T. Venkatadri, J.
1. An interesting question of law arises in this Writ Petition namely whether the Land Acquisition proceedings in respect of S. No. 36/2 in Kangaranandal Village, Polur Taluk, become void on the simple ground that the Government did not contribute even a proverbial pie in order to pay compensation, from and out of the public revenues as declared in their declaration under Section 6, dated 20th November, 1953.
2. The petitioner possessed two small properties, namely, 74 cents of wet land in S. No. 149/2 and 1.74 acres of dry land in S. No. 36/2. The Government sought to acquire an extent of 50 cents of land from and out of S. No. 36/2 to provide quarters to seven Koravars, on applications filed by them to acquire these lands for their residential purposes and they undertook to pay the entire compensation in respect of the lands sought to be acquired. Accordingly the seven Koravars deposited into the Treasury a sum of Rs. 630.83 on 1st June, 1963 at the rate of Rs. 87.69. The Government notified under Section 4 (1) of the Land Acquisition Act and on 20th November, 1963, they issued the declaration. On 3rd April, 1964 the Koravars deposited the balance of the amount towards the compensation and the awards as pronounced on 31st July, 1964. The petitioner, as stated previously, by me wants to quash the whole proceedings on the simple ground that the Government has not contributed even a single pie towards the compensation payable from the public revenues. It is manifestly clear that the Government has not contributed even a single pie towards the compensation amount except, by the Government Order dated 27th September, 1953, merely declaring that the entire costs of the acquisition will be borne by the Government. Factually, the Government did not : contribute any amount towards the compensation amount. On the other hand it is perfectly clear that the Koravars paid the entire amount of compensation towards the land to be acquired by the Government. Evidently it is worthwhile to refer to a case in Ponnaia v. Secretary of State for India : AIR1926Mad1099 , where the learned Judges held as follows:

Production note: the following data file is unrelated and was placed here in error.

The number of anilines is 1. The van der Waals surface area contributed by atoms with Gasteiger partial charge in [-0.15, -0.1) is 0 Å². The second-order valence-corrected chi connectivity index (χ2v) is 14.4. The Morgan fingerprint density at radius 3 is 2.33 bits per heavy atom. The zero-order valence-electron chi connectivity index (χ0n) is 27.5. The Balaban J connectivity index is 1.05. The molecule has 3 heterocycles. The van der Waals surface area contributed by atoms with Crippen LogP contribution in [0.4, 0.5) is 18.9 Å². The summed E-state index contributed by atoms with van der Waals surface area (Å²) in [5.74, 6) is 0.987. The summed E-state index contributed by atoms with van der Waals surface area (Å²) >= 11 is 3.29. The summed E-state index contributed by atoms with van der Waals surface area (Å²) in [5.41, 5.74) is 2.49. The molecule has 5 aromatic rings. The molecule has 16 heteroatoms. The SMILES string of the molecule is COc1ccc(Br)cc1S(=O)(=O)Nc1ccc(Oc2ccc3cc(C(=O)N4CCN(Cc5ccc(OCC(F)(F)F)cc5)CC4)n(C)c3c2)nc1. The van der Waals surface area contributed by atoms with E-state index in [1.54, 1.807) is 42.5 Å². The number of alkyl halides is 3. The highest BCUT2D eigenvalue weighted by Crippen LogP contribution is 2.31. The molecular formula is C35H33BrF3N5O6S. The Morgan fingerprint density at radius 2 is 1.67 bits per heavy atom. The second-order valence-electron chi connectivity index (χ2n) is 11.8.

We think that the Legislature, when they passed the Land Acquisition Act, did not intend that owners should be deprived of their ownership by a mere device of private persons employing the Act for private ends or for the gratification of private spite or malice.
In a similar situation, Rajagopalan, J., observed in Syed Dilawar v. Collector of Madras (1955) 1 M.L.J. 306 : (1955) M.W.N. 285 that the letters written by the Director of Harijan Welfare to the Government and to the tenants indicate that the tenants were to meet the entire cost and these correspondence do not indicate that any portion of the cost of acquisition, even one anna, was to be paid by the Government out of public revenues, and therefore, the declaration issued by the Government under Section 6 (1) had to be set aside as one made without jurisdiction. In the present case, I fee] that the Government sought to acquire this property only to benefit these seven Koravars. Since the procedure as to the acquisition of lands has not been followed strictly and since it is a colourable exercise of power, I feel that the whole proceedings should be quashed. Therefore the proceedings initiated by the Government in respect of S. N. 36/2 is quashed.
3. The writ petition is allowed, but there will be no order as to costs.